Clubby steakhouses — with their mahogany fixtures and power-suited patrons — are New York City icons. Gotham is dotted with old-school, 19th-century chophouses where Teddy Roosevelt and J. P. Morgan donned shirtsleeves and indulged appetites. In recent years, new-wave steakhouses with broader menus, seasonal sensibilities, and modern interiors have joined their ranks. Now, there's far more than red meat to ponder. Will you start with lobster bisque or tuna tartare? Grilled cauliflower or creamed spinach? Aged steak or line-caught salmon? In a city that knows how to sear its beef and wedge its iceberg, the world is your raw bar oyster. Here are eight iconic options for traditionalists and modernists alike.
With a wedge salad that ditches blue cheese for sesame tofu dressing and a shrimp cocktail spiked with gojuchang, Cote proves there's a whole new world of steakhouses that doesn't involve bacon-wrapped filets. For first-timers to this Flatiron restaurant — which was just awarded its first Michelin star — go for the Butcher's Feast. A series of traditional banchan and soups accompany four cuts of dry-aged prime beef that diners sear over the coal-fired grills built into the tables. Just don't forget to leave room for soft-serve.
2. American Cut
Those seeking a sultry protein fix need look no further than Marc Forgione's swanky Tribeca chophouse. The $145 tomahawk rib eye for two provides arguably the city's most elegant meat cut and is the perfect centerpiece for the OG 1924 Caesar salad and outstanding seared foie gras. Cap things off with one Cracker Jack sundae and two spoons, and prepare to fall in love (with New York at least) all over again.
3. BLT Prime
Filling up on bread is usually considered a rookie move. Not so at this Gramercy Park-adjacent steakhouse, where light, buttery popovers share equal billing with house cuts like the Kansas City, a 20-ounce, 28-day dry-aged bone-in strip. The lobster bisque and lardon-studded wedge salad, like the navy-suited diners, are old-school New York power players, though no one will raise a manicured eyebrow if you opt for the sautéed broccolini, onion rings or aptly named Hipster Fries, dotted with Parmesan, shishito peppers, and beef jerky.
A clubby institution since 1885, Keens epitomizes old-school Manhattan beefsteak dinners. If the wood paneling doesn't win your heart, the thick-cut bacon, throwback wedge salad and mutton specialty most certainly will. Those without a reservation in the cozy dining rooms can sample pub service, a convivial front-of-house option that offers first-come seating and the entire menu, plus some additional gently priced options, such as a burger and steak-topped Cobb salad.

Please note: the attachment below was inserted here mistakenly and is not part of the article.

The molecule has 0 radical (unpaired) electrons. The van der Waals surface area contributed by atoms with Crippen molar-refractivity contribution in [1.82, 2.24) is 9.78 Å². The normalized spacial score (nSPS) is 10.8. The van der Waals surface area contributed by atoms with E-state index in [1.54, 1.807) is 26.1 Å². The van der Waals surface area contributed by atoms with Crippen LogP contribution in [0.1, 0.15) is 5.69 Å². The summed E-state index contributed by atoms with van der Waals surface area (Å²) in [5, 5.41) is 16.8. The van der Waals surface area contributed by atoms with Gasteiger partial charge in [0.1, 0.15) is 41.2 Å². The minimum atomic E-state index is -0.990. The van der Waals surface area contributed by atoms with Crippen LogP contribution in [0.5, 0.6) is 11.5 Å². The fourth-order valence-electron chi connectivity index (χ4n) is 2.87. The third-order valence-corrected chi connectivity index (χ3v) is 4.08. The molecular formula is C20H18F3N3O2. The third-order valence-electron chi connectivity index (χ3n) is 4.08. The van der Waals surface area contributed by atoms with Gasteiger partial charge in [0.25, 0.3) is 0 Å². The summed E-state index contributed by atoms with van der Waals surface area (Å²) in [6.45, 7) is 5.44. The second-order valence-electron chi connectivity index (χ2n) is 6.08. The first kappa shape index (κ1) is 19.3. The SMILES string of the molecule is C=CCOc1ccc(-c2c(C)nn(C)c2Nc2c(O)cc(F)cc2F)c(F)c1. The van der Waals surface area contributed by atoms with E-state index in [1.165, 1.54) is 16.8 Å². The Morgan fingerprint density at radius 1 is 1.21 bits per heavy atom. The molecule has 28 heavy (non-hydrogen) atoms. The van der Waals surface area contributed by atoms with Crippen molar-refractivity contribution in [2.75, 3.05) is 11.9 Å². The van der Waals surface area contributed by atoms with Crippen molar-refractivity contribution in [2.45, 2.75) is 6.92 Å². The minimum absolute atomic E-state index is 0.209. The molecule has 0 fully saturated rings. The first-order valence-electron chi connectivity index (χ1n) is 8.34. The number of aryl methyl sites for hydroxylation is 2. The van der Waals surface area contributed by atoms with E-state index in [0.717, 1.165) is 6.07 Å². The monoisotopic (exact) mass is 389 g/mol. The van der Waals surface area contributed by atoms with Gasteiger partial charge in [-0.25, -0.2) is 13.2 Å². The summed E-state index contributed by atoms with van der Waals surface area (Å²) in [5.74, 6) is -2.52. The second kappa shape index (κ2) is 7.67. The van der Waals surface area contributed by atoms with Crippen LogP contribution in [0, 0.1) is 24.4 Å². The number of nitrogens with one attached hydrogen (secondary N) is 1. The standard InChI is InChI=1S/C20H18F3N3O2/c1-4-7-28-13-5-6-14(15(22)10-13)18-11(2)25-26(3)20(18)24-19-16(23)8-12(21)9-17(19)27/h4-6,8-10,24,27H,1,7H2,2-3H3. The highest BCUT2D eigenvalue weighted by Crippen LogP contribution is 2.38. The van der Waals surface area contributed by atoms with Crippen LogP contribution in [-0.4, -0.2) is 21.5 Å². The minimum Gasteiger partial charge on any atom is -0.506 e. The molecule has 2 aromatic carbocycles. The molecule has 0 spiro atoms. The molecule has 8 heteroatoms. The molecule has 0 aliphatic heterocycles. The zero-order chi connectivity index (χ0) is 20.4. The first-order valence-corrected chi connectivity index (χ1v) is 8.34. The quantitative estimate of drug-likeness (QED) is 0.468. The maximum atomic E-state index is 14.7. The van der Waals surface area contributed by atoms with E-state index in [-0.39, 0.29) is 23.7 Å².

5. Peter Luger
On an inauspicious stretch near the on-ramp of the Williamsburg Bridge, a few short blocks from the Brooklyn-Queens Expressway, sits a bona fide New York City legend. The 1887 steakhouse is timeless, from the clubby decor to the charmingly gruff service to the bacon-slab appetizers gracing nearly every table. The creamed spinach gets unexpected edge from notes of anise, but the star here is always the sizzling plates of butter-drenched steaks for one, two, three, and four. If you're able to locate your second stomach, the ice cream with homemade schlag, or whipped cream, is a house specialty.
6. St. Anselm
Though this perpetually packed Williamsburg spot does not self-identify as a steakhouse, its beefy selections are among the city's best. The butcher's steak is a solid, economical option, but the superstar here is the ax-handle rib eye, available by the ounce (ask your server for recommendations). Add surf to your turf with the stellar salmon steak, and then take it home with the coconut cream cake, which is basically heaven on a six-inch plate.
7. Strip House
Proof that New York's best chophouses are more than just pieces of meat, this loungy fleet with three locations in Manhattan and one in Las Vegas prides itself on excellent cocktails. Kick things off with a warming rye Manhattan or crisp gin martini, then settle into a sexy red banquette and steel yourself for some tough decisions. Jumbo shrimp cocktail or tuna tartare? Oysters or littlenecks? New York strip or dry-aged rib eye? Whatever you decide, consider complementing it with goose-fat potatoes and chocolate cake — and maybe another round from the bar.
If one defines a neo-steakhouse by the combination of high-quality cuts and contemporary aesthetics, Quality Meats provides a case study in the next wave. The hip, industrial chophouse occupies a behemoth Midtown Manhattan space, where the clientele is nearly as well dressed as the green goddess salad. The menu spans crowd-pleasing standards like waffle fries and dry-aged porterhouse, as well as seasonal vegetable dishes, riffs on classics (such as corn crème brûlée), a 350-bottle wine list and house-made ice cream for dessert.
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